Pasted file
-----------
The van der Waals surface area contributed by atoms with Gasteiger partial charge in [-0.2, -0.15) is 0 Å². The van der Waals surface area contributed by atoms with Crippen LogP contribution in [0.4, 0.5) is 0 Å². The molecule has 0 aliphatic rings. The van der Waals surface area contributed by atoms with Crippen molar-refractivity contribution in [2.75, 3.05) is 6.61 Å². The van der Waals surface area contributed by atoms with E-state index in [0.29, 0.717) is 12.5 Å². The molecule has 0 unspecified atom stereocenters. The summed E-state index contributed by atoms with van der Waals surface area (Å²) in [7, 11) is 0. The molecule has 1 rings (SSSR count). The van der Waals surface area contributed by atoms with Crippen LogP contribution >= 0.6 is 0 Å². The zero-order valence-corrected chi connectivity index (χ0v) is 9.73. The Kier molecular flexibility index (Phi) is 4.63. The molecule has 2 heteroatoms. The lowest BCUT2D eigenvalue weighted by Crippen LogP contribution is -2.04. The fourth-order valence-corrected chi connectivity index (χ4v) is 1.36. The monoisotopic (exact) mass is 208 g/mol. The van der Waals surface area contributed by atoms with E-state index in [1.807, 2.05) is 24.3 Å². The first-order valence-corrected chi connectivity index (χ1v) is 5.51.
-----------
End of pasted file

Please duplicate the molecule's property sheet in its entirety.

The van der Waals surface area contributed by atoms with Gasteiger partial charge in [-0.2, -0.15) is 0 Å². The van der Waals surface area contributed by atoms with Crippen LogP contribution in [0.4, 0.5) is 0 Å². The molecule has 0 aliphatic rings. The van der Waals surface area contributed by atoms with Crippen molar-refractivity contribution in [2.75, 3.05) is 6.61 Å². The van der Waals surface area contributed by atoms with E-state index in [0.29, 0.717) is 12.5 Å². The molecule has 0 unspecified atom stereocenters. The summed E-state index contributed by atoms with van der Waals surface area (Å²) in [7, 11) is 0. The molecule has 1 rings (SSSR count). The van der Waals surface area contributed by atoms with Crippen LogP contribution >= 0.6 is 0 Å². The zero-order valence-corrected chi connectivity index (χ0v) is 9.73. The Kier molecular flexibility index (Phi) is 4.63. The molecule has 2 heteroatoms. The lowest BCUT2D eigenvalue weighted by Crippen LogP contribution is -2.04. The fourth-order valence-corrected chi connectivity index (χ4v) is 1.36. The monoisotopic (exact) mass is 208 g/mol. The van der Waals surface area contributed by atoms with E-state index in [1.807, 2.05) is 24.3 Å². The first-order valence-corrected chi connectivity index (χ1v) is 5.51.